Lunch Links: Massachusetts Transport Options Taken for a Tax Ride; Trump Teed Up for Golf Property Tax Discrepancy; Tax Benefits in Amber Heard Divorce from Johnny Depp

August 22, 2016

Today is August 22, the date in 1902 when President Theodore Roosevelt became the first U.S. president to ride in an automobile. In 1919, states began imposing excise taxes on gasoline and today it remains a key revenue source (if troubled, due to better fuel efficiency and reduced driving).

Here are some interesting links I came across:

Right and Wrong on Corporate Taxes: Bloomberg reporter Paula Dwyer says Trump and Clinton are both wrong on corporate taxes. (Bloomberg)

Massachusetts Imposes Tax on Ridesharing to Fund Taxis: A new 20-cent-per-ride tax will be divvied up 5 cents for state transportation, 10 cents to cities and towns, and 5 cents for taxi subsidies. Exact use of the taxi subsidy money has yet to be determined, though Boston Globe readers had some ideas. The taxi industry had sought to ban ridesharing (companies like Uber and Lyft). (Reuters / The Boston Globe)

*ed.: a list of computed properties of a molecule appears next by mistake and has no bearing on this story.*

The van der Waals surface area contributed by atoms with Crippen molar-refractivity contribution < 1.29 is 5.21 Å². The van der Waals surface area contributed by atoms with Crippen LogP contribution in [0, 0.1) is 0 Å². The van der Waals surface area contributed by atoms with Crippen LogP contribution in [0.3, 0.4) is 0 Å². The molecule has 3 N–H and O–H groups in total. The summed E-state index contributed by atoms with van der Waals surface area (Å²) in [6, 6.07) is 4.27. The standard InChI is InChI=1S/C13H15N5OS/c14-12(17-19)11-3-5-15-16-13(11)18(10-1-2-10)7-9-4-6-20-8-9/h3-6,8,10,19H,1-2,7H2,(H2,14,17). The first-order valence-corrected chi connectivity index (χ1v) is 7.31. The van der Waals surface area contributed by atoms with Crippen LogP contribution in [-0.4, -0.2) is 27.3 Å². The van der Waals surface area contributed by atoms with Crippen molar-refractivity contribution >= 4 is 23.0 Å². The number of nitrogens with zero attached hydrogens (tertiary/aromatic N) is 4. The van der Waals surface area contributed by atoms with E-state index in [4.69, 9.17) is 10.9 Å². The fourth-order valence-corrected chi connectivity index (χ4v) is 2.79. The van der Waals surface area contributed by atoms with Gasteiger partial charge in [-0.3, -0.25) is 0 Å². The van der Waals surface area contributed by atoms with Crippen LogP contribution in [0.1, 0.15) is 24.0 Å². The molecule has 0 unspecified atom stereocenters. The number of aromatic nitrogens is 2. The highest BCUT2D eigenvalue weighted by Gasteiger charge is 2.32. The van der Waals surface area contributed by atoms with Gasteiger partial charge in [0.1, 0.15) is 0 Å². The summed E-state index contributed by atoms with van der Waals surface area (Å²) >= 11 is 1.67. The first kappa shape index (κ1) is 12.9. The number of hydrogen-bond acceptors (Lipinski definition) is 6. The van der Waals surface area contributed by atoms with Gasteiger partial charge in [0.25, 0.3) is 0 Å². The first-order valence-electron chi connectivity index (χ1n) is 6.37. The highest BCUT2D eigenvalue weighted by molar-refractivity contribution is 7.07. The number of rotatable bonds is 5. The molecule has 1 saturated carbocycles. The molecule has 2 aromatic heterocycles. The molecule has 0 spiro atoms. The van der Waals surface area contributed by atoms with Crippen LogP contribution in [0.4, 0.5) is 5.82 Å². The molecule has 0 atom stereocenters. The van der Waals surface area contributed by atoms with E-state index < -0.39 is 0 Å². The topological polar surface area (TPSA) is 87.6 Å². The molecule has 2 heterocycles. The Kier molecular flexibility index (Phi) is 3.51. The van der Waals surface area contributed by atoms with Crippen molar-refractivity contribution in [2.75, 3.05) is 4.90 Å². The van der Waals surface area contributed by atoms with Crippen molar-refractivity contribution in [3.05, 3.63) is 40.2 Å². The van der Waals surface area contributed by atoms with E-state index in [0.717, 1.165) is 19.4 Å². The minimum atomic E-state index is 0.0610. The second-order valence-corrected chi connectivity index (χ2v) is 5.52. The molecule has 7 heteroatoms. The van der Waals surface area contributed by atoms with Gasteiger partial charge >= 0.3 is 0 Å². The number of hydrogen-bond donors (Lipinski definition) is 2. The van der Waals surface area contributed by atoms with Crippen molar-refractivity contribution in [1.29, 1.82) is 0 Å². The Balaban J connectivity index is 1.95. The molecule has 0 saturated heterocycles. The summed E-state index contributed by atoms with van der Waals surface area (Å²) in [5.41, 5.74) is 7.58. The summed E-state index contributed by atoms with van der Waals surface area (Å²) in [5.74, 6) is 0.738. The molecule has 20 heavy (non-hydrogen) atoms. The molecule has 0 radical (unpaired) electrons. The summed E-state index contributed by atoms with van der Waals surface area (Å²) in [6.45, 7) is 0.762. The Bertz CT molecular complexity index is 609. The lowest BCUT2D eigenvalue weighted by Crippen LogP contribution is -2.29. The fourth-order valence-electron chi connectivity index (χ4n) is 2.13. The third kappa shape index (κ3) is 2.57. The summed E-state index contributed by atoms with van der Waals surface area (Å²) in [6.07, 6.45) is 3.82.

Trump Low-Balls Value of Golf Courses to Tax Authorities: In his FEC filing, Donald Trump said his ten golf courses are worth at least $385 million, but his company has fought for valuations for property tax purposes at least 40 percent less than that. (The Washington Post)

Gary Johnson Open to Carbon Tax: The Libertarian nominee said: “One of the proposals that I think is a very libertarian proposal, and I'm just open to this, is taxing carbon emission that may have the result of being self-regulating.[…] The market will take care of it. I mean, when you look at it from the standpoint of better results, and actually less money to achieve those results, that's what is being professed by a carbon tax.” (CNBC)

Professor Tribe on IRS Scandal: In a reversal, Professor Laurence Tribe says the IRS was engaged in discrimination against conservative groups, which was “inexcusable abuse.” (Tax Prof)

Depp-Heard Divorce Tax Implications: Tony Nitti works through the tax consequences of actress Amber Heard’s decision to donate to charity her $7 million lump sum divorce payment from husband Johnny Depp.


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